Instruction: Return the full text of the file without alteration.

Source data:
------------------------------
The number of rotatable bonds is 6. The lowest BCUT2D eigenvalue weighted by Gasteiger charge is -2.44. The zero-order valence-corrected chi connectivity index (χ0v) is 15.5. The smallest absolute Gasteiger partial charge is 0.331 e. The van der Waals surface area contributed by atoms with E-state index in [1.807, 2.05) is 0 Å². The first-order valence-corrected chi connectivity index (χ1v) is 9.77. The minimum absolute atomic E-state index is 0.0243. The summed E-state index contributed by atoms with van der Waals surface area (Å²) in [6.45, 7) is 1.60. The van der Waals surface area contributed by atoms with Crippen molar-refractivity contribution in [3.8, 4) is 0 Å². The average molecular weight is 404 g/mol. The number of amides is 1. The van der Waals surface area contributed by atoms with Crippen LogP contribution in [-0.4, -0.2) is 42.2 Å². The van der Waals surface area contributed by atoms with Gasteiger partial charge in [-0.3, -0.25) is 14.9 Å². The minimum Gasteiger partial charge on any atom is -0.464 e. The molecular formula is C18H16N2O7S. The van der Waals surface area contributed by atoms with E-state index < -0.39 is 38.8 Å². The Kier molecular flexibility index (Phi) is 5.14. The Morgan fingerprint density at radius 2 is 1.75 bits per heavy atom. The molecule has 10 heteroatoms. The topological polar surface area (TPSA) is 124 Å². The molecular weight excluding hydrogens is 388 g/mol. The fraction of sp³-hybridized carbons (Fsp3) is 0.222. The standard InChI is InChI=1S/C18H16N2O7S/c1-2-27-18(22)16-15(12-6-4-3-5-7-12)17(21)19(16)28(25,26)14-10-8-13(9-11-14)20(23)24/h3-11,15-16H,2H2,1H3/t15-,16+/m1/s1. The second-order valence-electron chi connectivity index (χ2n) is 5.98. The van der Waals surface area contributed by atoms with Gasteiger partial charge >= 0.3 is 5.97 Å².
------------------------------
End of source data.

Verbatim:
The number of rotatable bonds is 6. The lowest BCUT2D eigenvalue weighted by Gasteiger charge is -2.44. The zero-order valence-corrected chi connectivity index (χ0v) is 15.5. The smallest absolute Gasteiger partial charge is 0.331 e. The van der Waals surface area contributed by atoms with E-state index in [1.807, 2.05) is 0 Å². The first-order valence-corrected chi connectivity index (χ1v) is 9.77. The minimum absolute atomic E-state index is 0.0243. The summed E-state index contributed by atoms with van der Waals surface area (Å²) in [6.45, 7) is 1.60. The van der Waals surface area contributed by atoms with Crippen molar-refractivity contribution in [3.8, 4) is 0 Å². The average molecular weight is 404 g/mol. The number of amides is 1. The van der Waals surface area contributed by atoms with Crippen LogP contribution in [-0.4, -0.2) is 42.2 Å². The van der Waals surface area contributed by atoms with Gasteiger partial charge in [-0.3, -0.25) is 14.9 Å². The minimum Gasteiger partial charge on any atom is -0.464 e. The molecular formula is C18H16N2O7S. The van der Waals surface area contributed by atoms with E-state index < -0.39 is 38.8 Å². The Kier molecular flexibility index (Phi) is 5.14. The Morgan fingerprint density at radius 2 is 1.75 bits per heavy atom. The molecule has 10 heteroatoms. The topological polar surface area (TPSA) is 124 Å². The molecular weight excluding hydrogens is 388 g/mol. The fraction of sp³-hybridized carbons (Fsp3) is 0.222. The standard InChI is InChI=1S/C18H16N2O7S/c1-2-27-18(22)16-15(12-6-4-3-5-7-12)17(21)19(16)28(25,26)14-10-8-13(9-11-14)20(23)24/h3-11,15-16H,2H2,1H3/t15-,16+/m1/s1. The second-order valence-electron chi connectivity index (χ2n) is 5.98. The van der Waals surface area contributed by atoms with Gasteiger partial charge >= 0.3 is 5.97 Å².